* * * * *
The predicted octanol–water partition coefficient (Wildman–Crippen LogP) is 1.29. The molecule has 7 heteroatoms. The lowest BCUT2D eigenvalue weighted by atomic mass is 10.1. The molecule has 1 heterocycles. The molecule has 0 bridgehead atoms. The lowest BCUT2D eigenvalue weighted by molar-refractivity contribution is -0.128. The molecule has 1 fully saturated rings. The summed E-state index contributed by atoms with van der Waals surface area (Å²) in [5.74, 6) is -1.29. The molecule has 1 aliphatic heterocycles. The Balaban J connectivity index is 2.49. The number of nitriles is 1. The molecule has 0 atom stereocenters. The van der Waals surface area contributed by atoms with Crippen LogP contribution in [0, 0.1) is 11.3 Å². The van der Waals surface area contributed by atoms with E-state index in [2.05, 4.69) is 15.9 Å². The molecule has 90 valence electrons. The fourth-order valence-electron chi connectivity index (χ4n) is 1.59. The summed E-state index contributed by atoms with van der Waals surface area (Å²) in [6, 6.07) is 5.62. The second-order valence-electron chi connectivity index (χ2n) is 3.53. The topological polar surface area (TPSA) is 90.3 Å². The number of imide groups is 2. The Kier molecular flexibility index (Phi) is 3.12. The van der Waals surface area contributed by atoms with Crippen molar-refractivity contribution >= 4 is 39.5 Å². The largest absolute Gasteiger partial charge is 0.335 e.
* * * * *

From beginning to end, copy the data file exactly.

The predicted octanol–water partition coefficient (Wildman–Crippen LogP) is 1.29. The molecule has 7 heteroatoms. The lowest BCUT2D eigenvalue weighted by atomic mass is 10.1. The molecule has 1 heterocycles. The molecule has 0 bridgehead atoms. The lowest BCUT2D eigenvalue weighted by molar-refractivity contribution is -0.128. The molecule has 1 fully saturated rings. The summed E-state index contributed by atoms with van der Waals surface area (Å²) in [5.74, 6) is -1.29. The molecule has 1 aliphatic heterocycles. The Balaban J connectivity index is 2.49. The number of nitriles is 1. The molecule has 0 atom stereocenters. The van der Waals surface area contributed by atoms with Crippen LogP contribution in [0, 0.1) is 11.3 Å². The van der Waals surface area contributed by atoms with E-state index in [2.05, 4.69) is 15.9 Å². The molecule has 90 valence electrons. The fourth-order valence-electron chi connectivity index (χ4n) is 1.59. The summed E-state index contributed by atoms with van der Waals surface area (Å²) in [6, 6.07) is 5.62. The second-order valence-electron chi connectivity index (χ2n) is 3.53. The topological polar surface area (TPSA) is 90.3 Å². The number of imide groups is 2. The Kier molecular flexibility index (Phi) is 3.12. The van der Waals surface area contributed by atoms with Crippen molar-refractivity contribution >= 4 is 39.5 Å². The largest absolute Gasteiger partial charge is 0.335 e.